The game's story picks up just before The Matrix Reloaded and runs parallel to that of the film. Bend the rules of the Matrix with martial arts, pilot the fastest hovercraft in the fleet, or... Read allThe game's story picks up just before The Matrix Reloaded and runs parallel to that of the film. Bend the rules of the Matrix with martial arts, pilot the fastest hovercraft in the fleet, or just fight with lots of guns.The game's story picks up just before The Matrix Reloaded and runs parallel to that of the film. Bend the rules of the Matrix with martial arts, pilot the fastest hovercraft in the fleet, or just fight with lots of guns.
Do you have to play the video game in order to see the movies. No, just like The Animatrix, you don't have to have played the game in order to enjoy the movie. Yet, there are some very interesting story lines and back stories that you miss if you haven't played it. This content enriches your movie experience. I equate it to watching your favorite television show. Take "Friends" for example. You can sit down and watch any episode of Friends and know what's going on and have a good time watching it. Yet a lot of the enjoyment of the show is the fact that you know about Ross and Rachel's past, or the fact that Monica used to be fat. When you know these back stories, things that happen in current episodes are more enjoyable. "We were on a break!" doesn't mean anything to you if you haven't seen the previous episodes.
The first segment involves going to the post office to collect the package. The second segment involves going to the airport to call all the other captains for the meeting that appears at the start of The Matrix Reloaded. I was very surprised to learn how the captains use the Matrix to leave messages for each other and there is some very funny dialog. While at the airport, you are called upon to save a fellow crew, which greatly expands the level. The third segment involves the meeting of the captains and the subsequent escape after the agents show up. In The Matrix Reloaded, we see Neo fight the agents, but we don't see what happens with the rest of the characters. It's a bit more expanded in the video game. After this third segment, I would recommend that you stop here and watch The Matrix Reloaded. Or at a minimum, watch The Matrix Reloaded, then play the game and then watch The Matrix Revolutions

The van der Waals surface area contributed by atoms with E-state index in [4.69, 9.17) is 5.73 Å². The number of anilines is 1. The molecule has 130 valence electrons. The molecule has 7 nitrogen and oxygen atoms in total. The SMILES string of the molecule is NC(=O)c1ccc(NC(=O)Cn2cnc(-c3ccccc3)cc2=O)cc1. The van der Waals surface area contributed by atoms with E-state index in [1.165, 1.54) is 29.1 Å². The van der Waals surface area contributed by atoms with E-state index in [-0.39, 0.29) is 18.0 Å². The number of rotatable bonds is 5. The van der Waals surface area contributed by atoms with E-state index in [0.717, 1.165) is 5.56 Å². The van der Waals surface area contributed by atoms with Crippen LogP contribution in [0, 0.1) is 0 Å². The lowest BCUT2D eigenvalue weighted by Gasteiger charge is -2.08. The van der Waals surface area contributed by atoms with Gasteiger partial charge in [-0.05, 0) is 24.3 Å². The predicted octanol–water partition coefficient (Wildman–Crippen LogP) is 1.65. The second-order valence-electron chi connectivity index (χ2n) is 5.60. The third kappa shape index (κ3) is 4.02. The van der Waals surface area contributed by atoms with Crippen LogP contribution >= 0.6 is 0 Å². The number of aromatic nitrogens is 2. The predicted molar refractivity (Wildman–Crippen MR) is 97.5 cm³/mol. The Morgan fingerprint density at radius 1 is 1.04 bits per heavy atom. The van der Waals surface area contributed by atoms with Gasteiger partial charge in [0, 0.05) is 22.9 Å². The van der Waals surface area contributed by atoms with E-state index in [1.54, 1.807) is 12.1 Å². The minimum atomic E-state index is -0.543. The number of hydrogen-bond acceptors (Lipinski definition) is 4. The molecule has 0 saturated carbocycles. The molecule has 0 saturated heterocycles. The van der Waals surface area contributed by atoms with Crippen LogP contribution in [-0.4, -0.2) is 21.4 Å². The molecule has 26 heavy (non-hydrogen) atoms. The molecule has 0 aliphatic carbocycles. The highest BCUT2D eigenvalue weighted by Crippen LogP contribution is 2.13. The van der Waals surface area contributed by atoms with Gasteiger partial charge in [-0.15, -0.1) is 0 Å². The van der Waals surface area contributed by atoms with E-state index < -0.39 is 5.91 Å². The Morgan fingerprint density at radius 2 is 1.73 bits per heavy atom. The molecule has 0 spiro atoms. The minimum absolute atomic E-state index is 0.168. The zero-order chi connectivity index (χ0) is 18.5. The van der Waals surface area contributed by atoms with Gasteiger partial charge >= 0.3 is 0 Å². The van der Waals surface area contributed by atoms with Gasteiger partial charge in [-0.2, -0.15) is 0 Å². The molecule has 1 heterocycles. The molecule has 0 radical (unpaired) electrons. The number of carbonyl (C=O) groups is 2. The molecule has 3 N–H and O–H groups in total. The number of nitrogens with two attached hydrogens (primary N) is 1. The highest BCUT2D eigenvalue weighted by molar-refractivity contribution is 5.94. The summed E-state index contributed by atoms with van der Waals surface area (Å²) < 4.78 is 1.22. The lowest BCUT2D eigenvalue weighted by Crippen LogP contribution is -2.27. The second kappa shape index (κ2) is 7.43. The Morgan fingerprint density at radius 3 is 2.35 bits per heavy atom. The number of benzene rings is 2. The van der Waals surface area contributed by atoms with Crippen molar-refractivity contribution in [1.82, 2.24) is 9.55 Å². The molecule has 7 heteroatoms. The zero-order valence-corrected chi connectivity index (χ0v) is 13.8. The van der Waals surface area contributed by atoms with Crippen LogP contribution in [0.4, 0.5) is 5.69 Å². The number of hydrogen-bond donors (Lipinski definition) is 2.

Throughout the game you're presented with the following elements:
1. Cinematics - through the use of DVD quality video, you see the story unfold with all the main characters from the Matrix Trilogy. They take a few short cuts with the special effects in places, but otherwise it's the same quality of footage as the movies.
2. Animatics - to help transition you from the movie to the game, often times a cinematic with change into an animatic. This simply means that the story unfolds in an animated version using the game engine to render the characters. These cut scenes are just as engaging as the video because they use the actual actor's voices.
3. Game Play - you do actually get to play the game as well. As either Niobe, or Ghost, you navigate your way through the game unfolding the story as you play.
It was no surprise to learn that the game play sucks. As a game, Enter The Matrix is dead on arrival. No matter how powerful your computer is, the game play is going to bog down to a crawl whenever there are a lot of enemies on the screen. The limited ability to save your games is going to cause you to scream more than once. Last but not least, the game play is simply not that engaging. It's very linear and thus you're really only going from point A to point B, press a button, or open a door and the level is over. I'll be honest, as a game, it's a turd.
But that's not the point. The reason for this game is not for you to play it over and over like Quake III, or Medal Of Honor Allied Assault. The purpose for this game is to tell a story. I don't know that a video game is the best medium for telling a story, but I have to give the Wachowski brothers credit for the attempt. To show you that the Brothers simply want you to get to the end, if you get to a point where you can rest, your health will automatically increase. Not just a little at a time, but in 20 seconds you can go from 2% to 100% if you simply stand still (and no one is shooting at you).
Other than the 1 hour of DVD quality video (have I said that enough yet?), the only saving grace is the audio in the game. Dane Davis, the sound designer for the Matrix Trilogies used the exact sounds from the movies. So when you're in bullet time and hearing the guns go off, it's just like you're there. It's weird when the sound effects are the most notable aspects of a game, but they are that good.
The music is also excellent. Don Davis, the composer for the Matrix Trilogies, composed music for the game as well. In addition, there are tracks from Juno Reactor, Chris Vrenna, Fluke, Rob D and others, that add a certain bit of adrenaline to the game play. Great songs to kick butt to.
If you're a die-hard Matrix fan, then I'd recommend buying the game if you can find it on sale. However, you don't have to be a gamer to play this game. Simple button mashing will get you through the game and through all of the stories - which is the point of the whole game anyway. Even if you're not a die-hard fan, the story arcs are good and worth slugging through the game to watch them.
- Feb 27, 2004